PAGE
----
The Edison questionnaire

Paul M. Dennis, Elizabethtown College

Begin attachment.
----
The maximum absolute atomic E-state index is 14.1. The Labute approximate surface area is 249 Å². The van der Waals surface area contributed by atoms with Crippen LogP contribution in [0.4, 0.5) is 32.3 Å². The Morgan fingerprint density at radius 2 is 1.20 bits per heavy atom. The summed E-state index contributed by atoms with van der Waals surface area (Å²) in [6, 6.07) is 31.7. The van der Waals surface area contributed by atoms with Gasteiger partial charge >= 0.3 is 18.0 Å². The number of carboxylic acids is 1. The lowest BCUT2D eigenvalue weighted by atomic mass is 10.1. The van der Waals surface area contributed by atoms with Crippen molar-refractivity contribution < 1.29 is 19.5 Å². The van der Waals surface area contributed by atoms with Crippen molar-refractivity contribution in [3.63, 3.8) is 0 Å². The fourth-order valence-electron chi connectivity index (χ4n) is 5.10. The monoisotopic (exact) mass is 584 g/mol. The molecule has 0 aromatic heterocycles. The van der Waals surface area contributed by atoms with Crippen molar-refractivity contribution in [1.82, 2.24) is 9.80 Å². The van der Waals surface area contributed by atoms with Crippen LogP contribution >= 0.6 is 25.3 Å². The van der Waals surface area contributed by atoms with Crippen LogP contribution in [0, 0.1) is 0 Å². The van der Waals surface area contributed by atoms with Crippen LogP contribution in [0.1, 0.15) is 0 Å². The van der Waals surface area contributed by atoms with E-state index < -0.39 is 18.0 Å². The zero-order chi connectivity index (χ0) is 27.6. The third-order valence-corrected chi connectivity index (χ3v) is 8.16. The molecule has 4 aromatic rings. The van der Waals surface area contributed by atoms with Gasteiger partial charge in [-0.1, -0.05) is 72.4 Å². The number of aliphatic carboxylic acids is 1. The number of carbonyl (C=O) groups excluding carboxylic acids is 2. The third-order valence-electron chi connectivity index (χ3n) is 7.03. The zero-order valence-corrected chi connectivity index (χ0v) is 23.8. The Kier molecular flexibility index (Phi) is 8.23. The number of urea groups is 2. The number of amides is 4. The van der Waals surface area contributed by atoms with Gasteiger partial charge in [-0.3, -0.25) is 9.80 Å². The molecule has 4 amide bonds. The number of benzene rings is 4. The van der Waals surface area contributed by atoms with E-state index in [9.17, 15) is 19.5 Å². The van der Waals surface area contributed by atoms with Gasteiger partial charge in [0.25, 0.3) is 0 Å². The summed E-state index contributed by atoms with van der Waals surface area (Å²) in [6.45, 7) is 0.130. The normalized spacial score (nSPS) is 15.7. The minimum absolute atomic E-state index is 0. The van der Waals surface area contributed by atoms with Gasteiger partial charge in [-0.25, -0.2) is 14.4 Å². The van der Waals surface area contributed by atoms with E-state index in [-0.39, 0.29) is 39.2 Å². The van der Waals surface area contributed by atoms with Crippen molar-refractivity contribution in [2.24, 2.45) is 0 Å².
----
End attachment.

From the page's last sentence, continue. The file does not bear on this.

The heavily publicized and controversial general information questionnaire developed by Thomas A. Edison in 1921 has remained a neglected topic in the history of the mental test. Widely known throughout much of the nation, the Edison questionnaire influenced the popular recognition achieved by the mental test. At the same time, it contributed to a loss in the mental test's scientific credibility by (1) encouraging the development of a question‐and‐answer craze that became associated with the mental test; (2) stimulating the use of poorly constructed tests employed by businesses; and (3) associating the mental test with Edison's outrageous claim that college graduates were “amazingly ignorant.” Copyright © 1984 Wiley Periodicals, Inc., A Wiley Company